So what is she doing to get so much publicity for her books and her cause? Here’s what she had to say…

Who built your website? How was the experience?
Smart Authors built my book website and the experience was so seamless and wonderful that I had them build my coaching/healing website too (ManifestedHarmony.com)! They have always been available for follow up questions and tweaking both sites. The customer service has been fantastic!

Which social networking sites do you regularly participate in? Facebook? Twitter? GoodReads? LinkedIn? Any others?

Facebook, Twitter, LinkedIn, and Pinterest. But I spend most of my time on Facebook because that seems far more interactive.

How many online followers do you have?
LinkedIn = 326
Pinterest (new) = 26

Facebook = 1735
Twitter = 110

Facebook = 638
Twitter = 115

How has your online presence (be it through a website or social networking profiles) increased your visibility/book sales?
The website, since the outset, has ended up being an educational portal where people can talk about how to help animals through my blog and other social media sites. My purpose in writing 2 animal protection books was to raise awareness about helping animals. So even though book sales have not [skyrocketed as a result of] the website, my mission of helping animals has.

For the manifestedharmony.com website, I believe that the website has increased my visibility. Since the website is global and has connected me to people from all over, it has encouraged me to move my practice to more online work (trainings, etc.) rather than in-person work. So the web presence is helping me to grow!

What is your “secret” to achieving this success? Were there any tricks or creative ideas (i.e. a contest) that you used?
I still struggle with marketing and outreach. So it’s just perseverance everyday, posting on social networks and linking back to the websites, keeping people engaged and my two sites front and center. For the coaching/healing website, I started posting free videos which has been a huge success for getting views. I just use my camera to tape the footage and then use the IMovie feature on my Mac to edit them. I’m so not tech-savvy and I was able to figure it out. I think people like to see who we really are and videos are a great way to do that. I don’t think you need to do anything fancy with videos either. Just be yourself, be real. I also respond to every posting (whether on the website blog or social media) to show that people have a connection with me and in an age where we relate better to technology than people, I think that’s a bonus!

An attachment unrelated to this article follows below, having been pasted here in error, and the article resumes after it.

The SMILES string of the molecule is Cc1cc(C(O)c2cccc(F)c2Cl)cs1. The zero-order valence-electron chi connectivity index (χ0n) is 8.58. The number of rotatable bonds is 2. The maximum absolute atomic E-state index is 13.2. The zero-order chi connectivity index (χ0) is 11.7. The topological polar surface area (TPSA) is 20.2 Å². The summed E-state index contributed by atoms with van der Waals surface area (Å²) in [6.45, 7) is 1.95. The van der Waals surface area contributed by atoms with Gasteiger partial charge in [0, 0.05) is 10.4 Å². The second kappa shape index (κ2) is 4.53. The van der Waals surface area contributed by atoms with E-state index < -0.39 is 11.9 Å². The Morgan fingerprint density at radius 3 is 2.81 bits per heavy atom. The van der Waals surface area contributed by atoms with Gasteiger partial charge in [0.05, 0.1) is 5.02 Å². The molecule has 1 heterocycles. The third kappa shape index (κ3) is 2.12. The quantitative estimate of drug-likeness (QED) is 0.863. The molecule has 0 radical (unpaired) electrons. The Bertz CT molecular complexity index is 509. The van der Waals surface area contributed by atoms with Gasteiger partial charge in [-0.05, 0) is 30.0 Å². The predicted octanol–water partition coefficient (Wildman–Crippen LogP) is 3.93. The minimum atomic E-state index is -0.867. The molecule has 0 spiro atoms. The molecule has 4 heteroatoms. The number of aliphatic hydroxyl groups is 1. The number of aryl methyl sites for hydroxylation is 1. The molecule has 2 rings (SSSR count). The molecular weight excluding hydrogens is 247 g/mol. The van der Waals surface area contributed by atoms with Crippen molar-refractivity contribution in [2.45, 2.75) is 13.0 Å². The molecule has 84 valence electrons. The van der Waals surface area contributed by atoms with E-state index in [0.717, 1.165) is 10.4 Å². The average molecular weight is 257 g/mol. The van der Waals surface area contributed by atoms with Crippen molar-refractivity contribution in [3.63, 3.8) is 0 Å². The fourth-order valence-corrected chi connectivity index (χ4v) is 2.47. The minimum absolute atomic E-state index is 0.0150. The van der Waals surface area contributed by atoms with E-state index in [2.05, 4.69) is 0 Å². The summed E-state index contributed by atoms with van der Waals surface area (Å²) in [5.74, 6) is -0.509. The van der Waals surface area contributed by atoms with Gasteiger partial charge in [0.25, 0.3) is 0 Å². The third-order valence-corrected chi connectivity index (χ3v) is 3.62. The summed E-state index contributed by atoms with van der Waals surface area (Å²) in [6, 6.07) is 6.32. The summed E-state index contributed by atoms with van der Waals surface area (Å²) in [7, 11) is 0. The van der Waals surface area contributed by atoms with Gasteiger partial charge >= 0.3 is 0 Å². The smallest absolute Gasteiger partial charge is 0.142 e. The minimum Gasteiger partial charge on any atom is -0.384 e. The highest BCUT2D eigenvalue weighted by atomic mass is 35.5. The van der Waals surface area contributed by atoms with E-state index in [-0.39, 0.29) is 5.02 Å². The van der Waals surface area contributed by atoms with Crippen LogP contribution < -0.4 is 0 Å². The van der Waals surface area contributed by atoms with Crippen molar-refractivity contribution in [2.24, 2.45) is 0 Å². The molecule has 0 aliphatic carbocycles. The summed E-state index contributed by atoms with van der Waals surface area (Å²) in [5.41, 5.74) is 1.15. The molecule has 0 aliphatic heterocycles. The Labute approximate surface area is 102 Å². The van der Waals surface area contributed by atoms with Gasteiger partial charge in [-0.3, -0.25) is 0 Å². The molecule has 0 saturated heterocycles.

Is there anything you would do differently if you were starting over again?
Get more help on marketing. It’s not my forte.

What is the greatest lesson you’ve learned in the process of building your online presence as an author?
The publishers are not helpful at all … it is up to the author to market their books and themselves. I was not prepared for that at all. One of the best moves that I made was getting myself into a professional writing network (the Cat Writer’s Association). I’ve learned so much about writing and publishing just by watching the numerous emails everyday that are posted to the group.

How and where do you promote your website? Is the URL on business cards? Your email signature?
For alliephillips.com, I have business cards and post cards that I place inside books that I sign. I have all of my URL’s in my email signature. For manifestedharmony.com, I have multiple brochures, business cards, flyers. I have the URL’s on all printed materials, on videos, in my email signature.

Final words of wisdom for any new authors wondering how to get started….
Outreach is crucial to being an author or online business person. Creativity will get you noticed, so do not be afraid to be yourself. In fact, it is essential that you portray who you really are and get comfortable with being different. If you are comfortable with videos, I highly recommend posting those on your website. Just realize that the outreach and marketing never ends … it is hand-in-hand with the creativity of being an author.

Ready to talk with us about building your own author website? Contact us today for a free consultation!